At the Cango Ostrich Farm, tourists can learn about the history of ostrich farming in the region and as well as the goings-on of the farms today. While this farm is just for show, they try to replicate what happens at commercial farms, except that they keep their ostriches a lot longer. Ostriches, like many other animals farmed for human consumption, are only tasty when they’re young. After a year, their meat gets tough, so on commercial farms the birds are slaughtered before this point. At one, they already weigh over 100kg (220lbs), which is a lot of lean, tasty meat. Ostrich tastes like beef, but is leaner and rarer, so it fetches high prices on the international market. 50% of the ostrich meat that comes out of the Klein Karoo region goes to Europe and about 25% to North America.
Ostrich leather is also very valuable. It is the second strongest animal skin in the world.
“What do you think is the strongest?” our guide asked the group.
“Crocodile?” one lady suggested.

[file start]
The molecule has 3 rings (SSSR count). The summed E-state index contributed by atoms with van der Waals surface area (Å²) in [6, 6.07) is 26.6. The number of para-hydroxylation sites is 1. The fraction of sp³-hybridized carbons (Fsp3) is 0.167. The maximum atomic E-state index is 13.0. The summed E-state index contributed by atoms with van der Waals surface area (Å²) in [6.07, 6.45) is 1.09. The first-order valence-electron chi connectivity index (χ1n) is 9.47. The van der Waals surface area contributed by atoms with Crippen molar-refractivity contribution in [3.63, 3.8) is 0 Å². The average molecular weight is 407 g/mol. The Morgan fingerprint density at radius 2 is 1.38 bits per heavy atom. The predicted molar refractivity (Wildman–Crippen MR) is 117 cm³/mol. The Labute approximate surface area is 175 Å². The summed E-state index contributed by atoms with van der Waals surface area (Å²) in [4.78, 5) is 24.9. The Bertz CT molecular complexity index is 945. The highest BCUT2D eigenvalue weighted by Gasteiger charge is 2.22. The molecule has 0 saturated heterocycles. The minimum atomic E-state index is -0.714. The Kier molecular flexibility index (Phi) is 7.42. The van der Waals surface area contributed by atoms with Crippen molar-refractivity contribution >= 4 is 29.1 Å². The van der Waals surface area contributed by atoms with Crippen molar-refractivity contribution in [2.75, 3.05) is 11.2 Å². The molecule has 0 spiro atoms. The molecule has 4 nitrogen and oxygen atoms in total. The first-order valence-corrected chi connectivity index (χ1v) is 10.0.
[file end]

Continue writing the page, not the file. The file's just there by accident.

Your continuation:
“No, that’s the third. It’s kangaroo. But behind kangaroo, ostrich is the toughest.”
The natural colour of the female bird’s skin is grey, and the male’s is blue. After being plucked, the skin is soaked and dyed – a process that takes 36 weeks, hence the high cost of the leather.
The feathers, while they fetched extravagant prices at the turn of the 20th century, have never quite recovered their value post-war. They are still used in high fashion, and are exported to Rio and Venice in large quantities every year for Carnivale. It is only the long white plumes of the male birds that are used in fashion; the brown and grey feathers of the females, as well as the short black male feathers end up in feather dusters, which are sold locally. Most South Africans own feather dusters made with ostrich feathers. We certainly did when I was a kid!
After a brief history lesson, our guide showed us some newly-hatched chicks. They were only a day old! Ostriches lay eggs every other day, but like chickens, if you take their eggs away from them, they will lay at a higher frequency. To check if an egg is fertilized, they put it on a special light stand. If there is a black patch, there’s a chick, so the egg will go into an incubator. If not, it’s good for eating. One ostrich egg equals two-dozen chicken eggs. To open one up you need a hammer. But once you empty its contents into a bowl, you can store it in the fridge for up to two months, using it as you need. Yum!